So besides our Hatchling Brass Dragon named The Killer and Fred the Minotaur Fighter, we had three other PC's in this session.  My wife Jen broke out her famous (at least in our family) character from previous sessions, Eric the Cleric.  Evie loves all things cute and pretty, and when she saw an Elf Fighter/Magic-User ready to go she named her Emeralda.  Finally my mom (aka Nini) is really short (like 4'11") so I told her she was going to play a Kender Thief who she named Lulu.  I'm a terrible son.  


Adventure Summary


Our brave band of adventures were assembled at the Tavern of Guinness located within the city of Haven:  Lulu, Fred, Eric, Emeralda, and their hatchling dragon who loudly proclaimed just after hatching that his name was "The Killer."  While enjoying their flavorful beverages a disheveled dwarven elder crashed through the tavern door gasping for breath.  He was bald and had a grey beard but strangely enough sported bright red eyebrows.  Seeing that an obvious adventuring party was in the establishment, the dwarf introduced himself as Coomoronth of Gribbnock, and his hill village of Gribbnock was in trouble!  Coomoronth explained that a horrible chicken woman (most likely a harpy) had came out of a giant hole that suddenly appeared in the center of the village and enchanted the entire town.  She also brought with her a horde of ill-tempered animals, such as giant toads, that infested the small enclave.  The elder offered the party 100 gold pieces, but Lulu and Eric balked at this deal.  Lulu wanted more money and Eric wanted to be proclaimed as the new high priest of Gribbnock if the party was successful.  Coomoronth agreed to these terms, and wished the adventuring party good luck.


The Killer had a wall of Transformers stationed around his character sheet

When the party reached Gribbnock they were immediately attacked by stirges!  After The Killer sprayed these beasties with a blast of hot breath, Fred charged full speed ahead but missed with his horns (and the stirge screamed olé!)  Eric, Lulu, and Emeralda waded into the floating bat-bird-mosquito hybrids swinging maces, slinging stones, and firing arrows, but despite finishing off five of the six creatures, there was one pesky bug that just wouldn't die.  The awful creature sucked blood off of both Eric and Fred, but with a well-timed claw attack from The Killer, the flying bloodsucker was finally slain.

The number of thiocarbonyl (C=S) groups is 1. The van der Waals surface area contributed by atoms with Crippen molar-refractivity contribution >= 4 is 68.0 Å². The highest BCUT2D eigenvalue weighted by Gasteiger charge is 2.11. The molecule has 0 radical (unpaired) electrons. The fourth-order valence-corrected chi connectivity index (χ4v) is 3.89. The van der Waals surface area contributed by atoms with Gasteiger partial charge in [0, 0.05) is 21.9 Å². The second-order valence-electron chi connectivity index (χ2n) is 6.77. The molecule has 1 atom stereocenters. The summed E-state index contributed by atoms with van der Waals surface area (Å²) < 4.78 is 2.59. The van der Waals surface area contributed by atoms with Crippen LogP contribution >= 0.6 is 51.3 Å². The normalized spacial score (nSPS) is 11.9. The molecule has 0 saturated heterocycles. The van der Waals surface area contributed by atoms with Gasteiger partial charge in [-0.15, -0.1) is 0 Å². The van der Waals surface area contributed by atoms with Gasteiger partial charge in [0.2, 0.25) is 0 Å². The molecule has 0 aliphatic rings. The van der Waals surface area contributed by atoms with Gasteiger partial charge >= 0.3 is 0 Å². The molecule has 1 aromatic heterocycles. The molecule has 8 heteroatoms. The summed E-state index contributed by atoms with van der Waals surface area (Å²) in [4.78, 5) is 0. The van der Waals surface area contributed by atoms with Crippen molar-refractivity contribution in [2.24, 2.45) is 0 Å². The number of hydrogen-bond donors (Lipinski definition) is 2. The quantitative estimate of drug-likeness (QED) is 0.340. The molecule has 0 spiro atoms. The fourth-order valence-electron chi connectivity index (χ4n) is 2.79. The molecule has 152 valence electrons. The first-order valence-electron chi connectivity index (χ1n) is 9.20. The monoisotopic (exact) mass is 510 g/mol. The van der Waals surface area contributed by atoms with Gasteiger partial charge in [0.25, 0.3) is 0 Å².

The party chose to enter the largest of the village's houses, hoping that the Harpy and her minions were located therein.  Unfortunately the door was locked, and Lulu was a rather terrible thief (like most at 1st level actually).  When the kender failed in picking the lock the party again turned to The Killer who blasted the door with hotness allowing Fred to bash through.  The house was dark, so the minotaur put his maul away and whipped out a torch and spear.  


Breath Weapon!!!

There were two passages to the left and ahead, but three doors on the right.  The first two doors led to nothing but the third door had a clucking chicken-woman (Harpy) that was ready to charm the party into doing her bidding.  She also had three giant toads ready to leap.  After taking a blast of hot breath from the party's resident brass dragon, and getting missed by the minotaur (who missed a LOT), the Harpy was successful in charming Fred, Lulu, and Eric.  Emeralda was pretty good with her bow, however, and between her arrows and The Killer's killer claws of death, the Harpy croaked leaving her giant toads behind.  This of course freed the three charmed heroes, allowing them to battle the remaining toads and surge ahead to victory!  Returning to Haven the party received their rewards and prepared themselves for future glory.  




In Closing


It was a great night of firsts… Carrie behind the screen, Cooper's dragon, and my dad as a cow-headed knight.  I've invested a lot of time these last few months trying to enlist new RPG'ers, showcase our hobby to the masses, and engage lapsed-gamers into regaining their passion.  This of course has allowed me to meet new gamers and get more involved with the gaming community as a whole.  

But for a "kid" who's been waiting to play Dungeons & Dragons with his dad ever since 1990, last night was truly a one-of-a-kind experience.